I grew up on a farm. We didn’t have a cabin or a lake to travel to, so May long weekend plans always involved putting in the huge garden that fed our family of six. And even though the years of hilling potatoes, shelling peas, and weeding out the carrots gave me plenty of practice at it, it did not give me a passion for it.
I’ll do it, but I don’t really like it.
The same is true for the rest of the yard too. I mainly grow perennials, as they are pretty low maintenance and they just magically pop out of the ground every year! Voila! Hello, lilies! I buy a couple of flower planters to put in some pots out front, and that’s about it. Low maintenance.
Except if you garden at all, you know that low-maintenance doesn’t mean no-maintenance.
So here are a couple of gardening tasks I did today and what it made me think about…because there’s nothing to do but think when you start pulling quack grass out of EVERYWHERE!!!
1. Let’s start with that. Quack grass. I don’t think there is a more invasive weed in our yard. You can pull out one clump and the root system that comes with it can be a foot long. No exaggeration. And if any roots are left, more of it will grow. It is sooooo hard to get rid of. (What are some things or ideas that I am continually trying to purge? What are the root causes?)
2. I had to cut back raspberry branches. I’m not sure if there was winter-kill or if that just happens after awhile to raspberries, but there were obviously dead branches with a ton of fresh growth at the base. (What are some things I need to prune away to give new ideas a chance? Ineffective practices? Outdated classics?)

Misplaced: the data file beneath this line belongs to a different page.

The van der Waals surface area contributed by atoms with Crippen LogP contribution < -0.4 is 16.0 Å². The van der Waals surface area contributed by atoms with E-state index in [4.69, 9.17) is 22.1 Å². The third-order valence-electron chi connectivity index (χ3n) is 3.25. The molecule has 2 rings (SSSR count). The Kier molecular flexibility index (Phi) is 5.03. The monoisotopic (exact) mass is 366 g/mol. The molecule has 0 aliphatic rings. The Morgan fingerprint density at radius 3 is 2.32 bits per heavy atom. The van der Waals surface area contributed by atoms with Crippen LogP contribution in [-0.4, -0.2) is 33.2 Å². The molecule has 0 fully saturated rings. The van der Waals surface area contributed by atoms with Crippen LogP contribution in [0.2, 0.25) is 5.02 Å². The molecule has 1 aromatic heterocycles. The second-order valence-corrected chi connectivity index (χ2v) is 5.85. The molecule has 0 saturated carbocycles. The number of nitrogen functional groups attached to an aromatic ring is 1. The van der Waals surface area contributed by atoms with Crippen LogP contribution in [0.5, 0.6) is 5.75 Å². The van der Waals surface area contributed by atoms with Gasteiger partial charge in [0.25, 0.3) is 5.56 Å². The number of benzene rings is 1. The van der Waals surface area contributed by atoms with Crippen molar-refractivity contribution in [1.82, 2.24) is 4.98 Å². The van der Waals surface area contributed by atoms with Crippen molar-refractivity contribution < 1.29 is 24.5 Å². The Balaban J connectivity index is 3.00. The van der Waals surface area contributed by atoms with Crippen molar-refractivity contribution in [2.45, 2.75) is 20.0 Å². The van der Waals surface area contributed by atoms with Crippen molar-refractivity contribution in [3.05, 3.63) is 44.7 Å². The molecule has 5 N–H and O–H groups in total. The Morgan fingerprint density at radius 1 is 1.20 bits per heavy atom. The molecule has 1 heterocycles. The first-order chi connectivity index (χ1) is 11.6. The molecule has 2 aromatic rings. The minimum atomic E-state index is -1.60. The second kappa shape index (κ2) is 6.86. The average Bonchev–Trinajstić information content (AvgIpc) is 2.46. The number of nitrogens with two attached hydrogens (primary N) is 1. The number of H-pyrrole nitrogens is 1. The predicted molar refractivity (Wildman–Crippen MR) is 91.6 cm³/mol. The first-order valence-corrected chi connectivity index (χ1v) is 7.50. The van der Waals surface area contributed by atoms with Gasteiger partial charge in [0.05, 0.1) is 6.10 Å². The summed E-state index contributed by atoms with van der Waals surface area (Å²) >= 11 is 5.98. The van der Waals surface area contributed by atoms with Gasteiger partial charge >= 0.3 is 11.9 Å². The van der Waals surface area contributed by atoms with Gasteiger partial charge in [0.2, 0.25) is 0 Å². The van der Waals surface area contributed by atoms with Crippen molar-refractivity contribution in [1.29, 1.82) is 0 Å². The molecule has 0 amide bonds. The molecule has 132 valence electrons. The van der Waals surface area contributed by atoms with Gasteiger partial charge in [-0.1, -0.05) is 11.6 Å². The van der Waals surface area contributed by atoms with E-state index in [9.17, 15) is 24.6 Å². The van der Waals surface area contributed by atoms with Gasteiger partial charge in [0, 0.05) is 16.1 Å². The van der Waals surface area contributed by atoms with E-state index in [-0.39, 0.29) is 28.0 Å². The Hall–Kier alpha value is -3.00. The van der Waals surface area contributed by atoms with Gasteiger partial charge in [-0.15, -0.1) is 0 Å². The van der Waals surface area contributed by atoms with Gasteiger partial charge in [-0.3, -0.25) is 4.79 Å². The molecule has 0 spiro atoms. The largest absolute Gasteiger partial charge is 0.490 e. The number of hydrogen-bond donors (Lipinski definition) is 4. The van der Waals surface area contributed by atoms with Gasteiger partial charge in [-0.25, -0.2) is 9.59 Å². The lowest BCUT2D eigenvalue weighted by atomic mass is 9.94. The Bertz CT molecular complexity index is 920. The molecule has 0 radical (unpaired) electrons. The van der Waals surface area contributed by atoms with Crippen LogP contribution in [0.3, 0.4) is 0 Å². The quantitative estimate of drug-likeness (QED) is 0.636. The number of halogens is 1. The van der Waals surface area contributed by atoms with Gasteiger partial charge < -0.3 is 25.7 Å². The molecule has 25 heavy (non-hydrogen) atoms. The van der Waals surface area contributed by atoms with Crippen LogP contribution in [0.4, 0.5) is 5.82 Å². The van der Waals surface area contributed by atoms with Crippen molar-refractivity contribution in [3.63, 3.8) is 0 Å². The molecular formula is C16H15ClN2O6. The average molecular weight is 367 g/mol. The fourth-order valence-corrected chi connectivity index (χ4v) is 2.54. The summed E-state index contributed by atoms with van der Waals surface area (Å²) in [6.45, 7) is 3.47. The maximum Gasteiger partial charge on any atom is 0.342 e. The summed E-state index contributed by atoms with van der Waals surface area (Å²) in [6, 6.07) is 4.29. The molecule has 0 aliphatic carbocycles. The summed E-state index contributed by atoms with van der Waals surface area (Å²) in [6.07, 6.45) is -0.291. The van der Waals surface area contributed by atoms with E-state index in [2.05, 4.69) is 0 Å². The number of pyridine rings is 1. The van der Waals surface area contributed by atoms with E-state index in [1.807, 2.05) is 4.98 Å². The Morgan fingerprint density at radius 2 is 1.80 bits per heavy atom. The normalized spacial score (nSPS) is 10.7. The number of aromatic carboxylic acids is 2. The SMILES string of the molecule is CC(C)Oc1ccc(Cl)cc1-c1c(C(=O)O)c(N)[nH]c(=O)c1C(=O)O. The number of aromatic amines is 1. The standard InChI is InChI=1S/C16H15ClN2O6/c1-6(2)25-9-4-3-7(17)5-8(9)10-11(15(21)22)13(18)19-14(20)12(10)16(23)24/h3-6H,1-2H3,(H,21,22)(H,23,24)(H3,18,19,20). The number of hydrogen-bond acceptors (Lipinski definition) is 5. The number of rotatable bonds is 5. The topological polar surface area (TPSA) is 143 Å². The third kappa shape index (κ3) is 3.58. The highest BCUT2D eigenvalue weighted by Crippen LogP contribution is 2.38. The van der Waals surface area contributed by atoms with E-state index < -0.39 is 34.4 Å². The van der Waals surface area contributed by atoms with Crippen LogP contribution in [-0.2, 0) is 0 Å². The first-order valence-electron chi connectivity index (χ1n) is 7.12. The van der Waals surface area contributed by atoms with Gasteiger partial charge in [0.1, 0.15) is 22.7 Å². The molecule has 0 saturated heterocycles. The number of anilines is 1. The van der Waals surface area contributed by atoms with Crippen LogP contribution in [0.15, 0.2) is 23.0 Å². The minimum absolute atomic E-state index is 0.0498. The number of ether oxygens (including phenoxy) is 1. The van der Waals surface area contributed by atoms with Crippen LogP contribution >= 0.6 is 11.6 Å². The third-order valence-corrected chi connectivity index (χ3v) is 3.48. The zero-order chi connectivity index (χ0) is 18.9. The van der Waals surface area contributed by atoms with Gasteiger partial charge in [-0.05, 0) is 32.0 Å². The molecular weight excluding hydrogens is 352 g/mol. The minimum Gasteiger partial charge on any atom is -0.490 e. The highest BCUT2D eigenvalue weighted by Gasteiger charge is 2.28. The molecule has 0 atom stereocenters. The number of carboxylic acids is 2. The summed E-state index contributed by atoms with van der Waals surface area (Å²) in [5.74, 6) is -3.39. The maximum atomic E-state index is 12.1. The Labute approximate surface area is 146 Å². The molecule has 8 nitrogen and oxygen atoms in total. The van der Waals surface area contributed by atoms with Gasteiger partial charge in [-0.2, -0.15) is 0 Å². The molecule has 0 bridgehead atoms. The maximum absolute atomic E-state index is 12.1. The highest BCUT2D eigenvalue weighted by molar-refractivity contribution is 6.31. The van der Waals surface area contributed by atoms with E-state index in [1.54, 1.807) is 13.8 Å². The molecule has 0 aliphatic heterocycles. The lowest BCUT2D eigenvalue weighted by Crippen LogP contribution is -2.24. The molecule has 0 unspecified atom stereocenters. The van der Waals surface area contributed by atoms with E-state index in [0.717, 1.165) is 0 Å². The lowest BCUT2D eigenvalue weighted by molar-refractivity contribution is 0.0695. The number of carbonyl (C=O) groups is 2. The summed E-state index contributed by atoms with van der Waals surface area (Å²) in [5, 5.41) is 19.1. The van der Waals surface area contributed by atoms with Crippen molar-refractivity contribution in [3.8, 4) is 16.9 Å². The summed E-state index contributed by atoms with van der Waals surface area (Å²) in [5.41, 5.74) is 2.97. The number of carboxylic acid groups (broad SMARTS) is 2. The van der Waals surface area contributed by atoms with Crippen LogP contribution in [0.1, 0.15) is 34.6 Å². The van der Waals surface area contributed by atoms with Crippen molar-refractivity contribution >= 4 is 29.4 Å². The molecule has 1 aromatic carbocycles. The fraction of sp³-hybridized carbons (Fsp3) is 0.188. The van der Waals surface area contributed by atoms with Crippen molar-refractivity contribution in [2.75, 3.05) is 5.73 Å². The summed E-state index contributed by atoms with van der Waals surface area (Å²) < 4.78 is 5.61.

3. Vines go where they want to go! They’ll also climb up almost anything, especially the dried vines from the year before. I transplanted and redirected some vines that were going wonky. (What are some things that have been successful that we can build on? What foundations have been set, that we just need to redirect and refocus?)
4. I got an apple tree from my son for Mother’s Day and since there is no frost in the forecast anymore, I planted it. (Apparently the tree did not come with the manual labor to get it in the ground!) The hole had to be 2x the width of the pot and 1.5x the depth, and the instructions literally told me to massage the roots before planting. (What am I doing to prepare students for new skills or content? Am I boxing students in, or am I creating flexible enough conditions for growth to happen?)
5. I admit it - I buy seed tape when I can! If you’re not familiar with it, instead of buying seeds in a packet, you can get some “tape” where seeds are stuck to it and evenly spaced out. It makes it much easier to plant and lessens the amount of thinning you have to do later. (Am I providing adaptations and supports so that all students find success? Am I willing to accept feedback and support myself?)
6. And I did a lot of raking. Of cat poop. Because even if you have 40 acres of land for your cats to do their business in, they will do it right behind the house, in the small raised bed area for gardening. (Not sure this one needs any analogy…)
As much as none of these things brought me joy today, I know that the results will bear fruit (literally and figuratively) later this summer. And so it is with learning and education as well. It’s why we do the hard work day after day, year after year.
If you were at a lake this weekend, I hope that you enjoyed the chance to have a few beverages and relax. If you were planting your own garden, or building that deck, or catching up on that book you’ve been wanting to read, I hope that the fresh air and sunshine did you some good too! Last week of May ahead…next up…June.
p.s. It just started raining for the first time this spring. Now I’m smiling. Let it all grow!!
Perpetual amateur. Lifelong learner. Vice-Principal. Teacher. Musician. Mom. Annnnd if you're reading this, then I'm still a blogger.